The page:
After your defensive half-inning is over enter data on each player that just came to bat. What stance did each use. What was the position of his hands or what were his warm-up swings like. Did he chase certain “bad” pitches or ignore others? Did he get fooled by certain set-up pitches? Was he bothered by base runners seemingly about to steal? Has he changed anything since the last time you met or when runners are on or off base? All of these things should be noted in the Catcher’s Notebook.

A batter with an open stance will probably be strong on inside pitches (his hips are already pointing toward the pitch and he will tend to be weaker on outside pitches). From a closed stance, the batter will probably hit the ball well into right field because he hits the outside pitch well. So, the pitcher should throw inside to him so he can jam him with good fastballs. A batter with a straightaway stance is capable of hitting to all fields. So, you should pitch to him low and favor the inside of the strike zone until you know more about him.

Besides the stance there are many other mannerisms used by the batter that might reveal his weaknesses. The position of his hands will often expose his weaknesses and his strengths. For example, if he holds his hands high with the bat in a perpendicular position, the batter seems to be indicating that he prefers low pitches. One who holds the bat in a horizontal position shows that he favors high pitches. If he holds his hands tight against the knob he probably is trying to reach out for those outside pitches, usually down low, that he can punch into right-center over the second baseman. Verify these tendencies by noting what he did on a pitch.

Warm-up swings can tell a lot. A level swing may indicate that the batter’s best zone is the one that he is practicing. Practice swings in the high part of the strike zone show a preference for high pitches while swings in the low strike zone may reveal low pitch preferences. But, observations during each pitch will reveal more pertinent information that these general warm-up swing tendencies.

Going after out of the strike zone or bad pitches, especially those that the batter misses or hardly makes contact with, are one of the most important notes that a catcher can keep. This little fact can turn a bad Catcher’s Notebook pitch into a strikeout pitch if the batter has been setup right. If, on the other hand, the batter simply ignores a certain pitch out of the strike zone (i.e. a low outside fastball near the plate) then it probably can’t be used for a strikeout pitch down the road. Knowing what doesn’t work is just as important in knowing what works for each batter to your advantage.

Knowing Your Pitchers

Working with every pitcher on your team, over and over during practice and in games, will let the catcher learn all of their strengths and weaknesses. All game strategies must be based on the pitcher’s abilities and strengths. The one cardinal rule for catchers game calling is that pitcher’s strengths must be exploited rather than a batter’s weaknesses. It does no good to know that a specific batter will chase an outside sinker ball for a strikeout if the pitcher can’t throw one or is not in good enough control that day.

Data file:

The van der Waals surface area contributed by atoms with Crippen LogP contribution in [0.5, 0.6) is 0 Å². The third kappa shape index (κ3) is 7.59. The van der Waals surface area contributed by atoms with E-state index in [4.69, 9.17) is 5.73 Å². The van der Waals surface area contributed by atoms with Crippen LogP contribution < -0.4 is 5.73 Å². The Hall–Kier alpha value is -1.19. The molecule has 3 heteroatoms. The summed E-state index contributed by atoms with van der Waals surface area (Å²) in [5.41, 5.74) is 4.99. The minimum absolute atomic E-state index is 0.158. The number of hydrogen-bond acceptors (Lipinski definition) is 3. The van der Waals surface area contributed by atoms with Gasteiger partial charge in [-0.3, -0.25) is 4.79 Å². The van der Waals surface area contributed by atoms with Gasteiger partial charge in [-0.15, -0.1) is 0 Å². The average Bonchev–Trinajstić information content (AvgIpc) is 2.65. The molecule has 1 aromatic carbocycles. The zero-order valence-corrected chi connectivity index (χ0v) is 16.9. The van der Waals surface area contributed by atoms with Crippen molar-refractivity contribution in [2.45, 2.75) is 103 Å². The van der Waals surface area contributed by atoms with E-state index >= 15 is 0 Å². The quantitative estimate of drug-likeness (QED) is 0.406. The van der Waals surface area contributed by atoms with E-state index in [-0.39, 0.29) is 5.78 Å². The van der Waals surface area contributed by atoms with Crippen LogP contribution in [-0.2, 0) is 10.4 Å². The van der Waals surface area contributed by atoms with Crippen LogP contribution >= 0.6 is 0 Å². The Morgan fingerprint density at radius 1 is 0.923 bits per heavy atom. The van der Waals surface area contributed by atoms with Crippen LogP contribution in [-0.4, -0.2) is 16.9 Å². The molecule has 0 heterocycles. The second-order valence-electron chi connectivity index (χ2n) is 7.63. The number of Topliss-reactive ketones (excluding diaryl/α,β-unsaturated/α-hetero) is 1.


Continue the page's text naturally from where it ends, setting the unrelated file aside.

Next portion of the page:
If the catcher is faced with a crucial situation he must rely on the pitcher’s strength, even if it means putting this strength against the batter’s strength. If your hurler’s best pitch is a low fastball and one that he has the most confidence with, then go with the fastball even if that’s the batter’s best pitch to hit. If the pitcher’s best pitch fails, then know that the battery put forth their best effort.

When the pitcher and catcher disagree on what to throw and where, then the catcher should go with the pitcher’s desires. After all, the pitcher has to have confidence that what he wants to throw will succeed. If the pitcher agrees to the catcher’s call but doesn’t feel good about it because he doesn’t want to irritate the catcher, then the two should have a mound conference to discuss why each feels the way that they do. Confidence in getting the job done is key to success. Usually good catchers have their notebook that reveals all of the little facts that works to the pitcher’s advantage. Sometimes the pitchers forget or never learned what tendencies or preferences that certain batters have. But, the Catcher’s Notebook will quite often convince the pitcher that he can be confident in what the catcher called and what the pitcher can throw in these situations. The “notebook” becomes the key in crucial situations more often than not.

Know the pitcher and his capabilities. What are his strengths and weaknesses? What is his best pitch? Is he having trouble throwing a certain pitch for a strike? Is he locating his pitches? Has he faced this team or these hitters before? How did he do and what did he do to get each hitter out? Does he get more ground ball outs than fly outs? How fast is your pitcher to the plate with runners on base? Does he hold the runners well? Does he have an out pitch and is it on today? How does he field his position? All of these things should be a part of the Catcher’s Notebook.

Physical or Mental Notebook

In time the Catcher’s Notebook is something that is referred to only in pre-game discussions between the catcher and the pitcher. The good catchers develop their memory recall and it becomes one of their invaluable assets. Later in their progression from Little League through High School through College and into the Professional Leagues, backstops file the Catcher’s Notebook entries entirely in their heads and there is no need to keep an actual little spiral-bound book.

So, now that you have purchased your mask, chest protector, shin guards and mitt from Baseball Rampage and you have practiced, through extensive drills, all of skills required of the job and you have conditioned yourself to the rigors of the position, it’s time to go out and buy that little notebook and stubby pencil. Having done that you’re ready to start the long journey of becoming a “good catcher.”

Chuck Rosciam
Encyclopedia of Baseball Catchers